greygirlbeast (greygirlbeast) wrote,
greygirlbeast
greygirlbeast

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the hedgehog of ignorance

Yeah, so maybe there are other writers who can spend the first part of the day enjoying a warm January afternoon and running around getting dren done, but I'm categorically not one of them. I've spent too many years doing this writing thing exactly the same way, day after day after day. I have a routine. The routine is, obviously, inflexible. After dealing with e-mail and such yesterday morning, Spooky and I got lunch at Fellini's, went by a hardware store to get some stuff for the kitchen, and, shortly after that, returned home where I tried to go back to work on Chapter Two of Daughter of Hounds. I did an astoundingly measley 129 words and gave up. My head was just entirely too full of the earlier part of the day to focus on the keyboard, the story, the characters who demand every ounce of my attention. Today will go better. Today I will do more than a thousand words, easy (watch the bravada there, lady, you'll get your ass kicked).

I may have found a legitimate reason (that is, a reason suitable to my own peculiar need for convincing) to read books about other authors' lives. In the Shirley Jackson biography, Private Demons, I'm finding little bits here and there that make me feel not so alone in the particulars of my work, seeing that another writer shares this or that peculiarity. For example:

Shirley indicated to her students that her own writing tended to flow out almost automatically, without much conscious planning. Once, after reading several pages of a work in progress, she stopped suddenly. "I can't tell you what happens next, because I haven't gone any further," she said.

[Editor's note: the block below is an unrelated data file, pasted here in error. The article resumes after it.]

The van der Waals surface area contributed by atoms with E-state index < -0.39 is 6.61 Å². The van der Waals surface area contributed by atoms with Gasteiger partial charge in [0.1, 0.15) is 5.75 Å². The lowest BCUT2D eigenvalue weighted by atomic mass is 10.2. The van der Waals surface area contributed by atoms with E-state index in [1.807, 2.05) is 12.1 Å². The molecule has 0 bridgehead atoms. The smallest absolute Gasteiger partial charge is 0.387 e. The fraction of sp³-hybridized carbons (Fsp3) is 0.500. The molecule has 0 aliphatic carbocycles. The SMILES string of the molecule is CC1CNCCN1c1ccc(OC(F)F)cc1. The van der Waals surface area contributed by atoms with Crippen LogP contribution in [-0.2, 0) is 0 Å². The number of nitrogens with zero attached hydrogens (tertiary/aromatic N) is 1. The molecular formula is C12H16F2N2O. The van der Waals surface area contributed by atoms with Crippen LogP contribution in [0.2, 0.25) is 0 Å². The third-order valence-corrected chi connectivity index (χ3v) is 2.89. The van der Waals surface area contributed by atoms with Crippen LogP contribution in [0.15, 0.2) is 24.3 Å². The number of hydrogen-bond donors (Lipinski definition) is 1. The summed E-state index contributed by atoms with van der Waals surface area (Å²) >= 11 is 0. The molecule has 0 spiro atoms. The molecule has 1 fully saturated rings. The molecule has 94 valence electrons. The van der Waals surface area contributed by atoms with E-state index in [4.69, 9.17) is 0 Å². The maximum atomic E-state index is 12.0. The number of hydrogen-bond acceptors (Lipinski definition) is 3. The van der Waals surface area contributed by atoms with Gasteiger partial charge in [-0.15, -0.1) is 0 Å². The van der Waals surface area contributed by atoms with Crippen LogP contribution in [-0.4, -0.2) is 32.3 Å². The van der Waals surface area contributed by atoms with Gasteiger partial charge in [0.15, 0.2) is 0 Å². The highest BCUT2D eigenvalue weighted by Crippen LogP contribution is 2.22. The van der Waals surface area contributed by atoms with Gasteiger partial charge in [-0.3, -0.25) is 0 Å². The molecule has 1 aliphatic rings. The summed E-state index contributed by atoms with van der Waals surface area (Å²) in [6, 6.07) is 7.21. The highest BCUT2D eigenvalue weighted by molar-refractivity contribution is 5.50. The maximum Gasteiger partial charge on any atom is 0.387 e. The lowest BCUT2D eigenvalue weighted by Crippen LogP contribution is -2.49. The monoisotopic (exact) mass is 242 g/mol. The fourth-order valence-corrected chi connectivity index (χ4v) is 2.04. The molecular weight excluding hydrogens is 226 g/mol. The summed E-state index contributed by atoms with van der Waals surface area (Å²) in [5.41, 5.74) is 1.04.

and

...she rarely remembered anything she had written. "I can read my own books in print the way I read and reread old books from my childhood; I can remember more passages from Jane Eyre than I can from any of my books."

While we were in Birmingham last week, Spooky and I drove past the apartment building on Southside that I used as the model for the building where Sadie Jasper is living in Low Red Moon. The side of the building in which I'd located Sadie's second-story apartment was a charred ruin. I think my heart actually, literally, skipped a beat. Sometimes, I dislike meaningful coincidence. I'll not say more, for fear of spreading about spoilers — some people reading this may one day read Low Red Moon, those who have yet to do so. But it was a shock. Besides, many years ago, in my misbegotten twenties, we used to have raucous drug parties in that very apartment, and there's a certain, admittedly questionable, emotional attachment to the place. I must strive to be careful about burning "real world" buildings in my stories. I'm still getting the hang of this whole cause and effect thing. So far, there's been no fire, to my knowledge, along Cullom Street to match the one at the end of Murder of Angels.

This morning , Leh'agvoi (alias Setsuled) e-mailed me storyboards for the Nar'eth "winter special" manga. It's looking drad. I'll keep you posted.

Meanwhile, please have a look at our eBay autions (a good cause, the restoration of Spooky's molar). Things are going well with the "one of a kind" ARC from my editing of The Dry Salvages, but we'd like to see it go a lot weller. Thanks.
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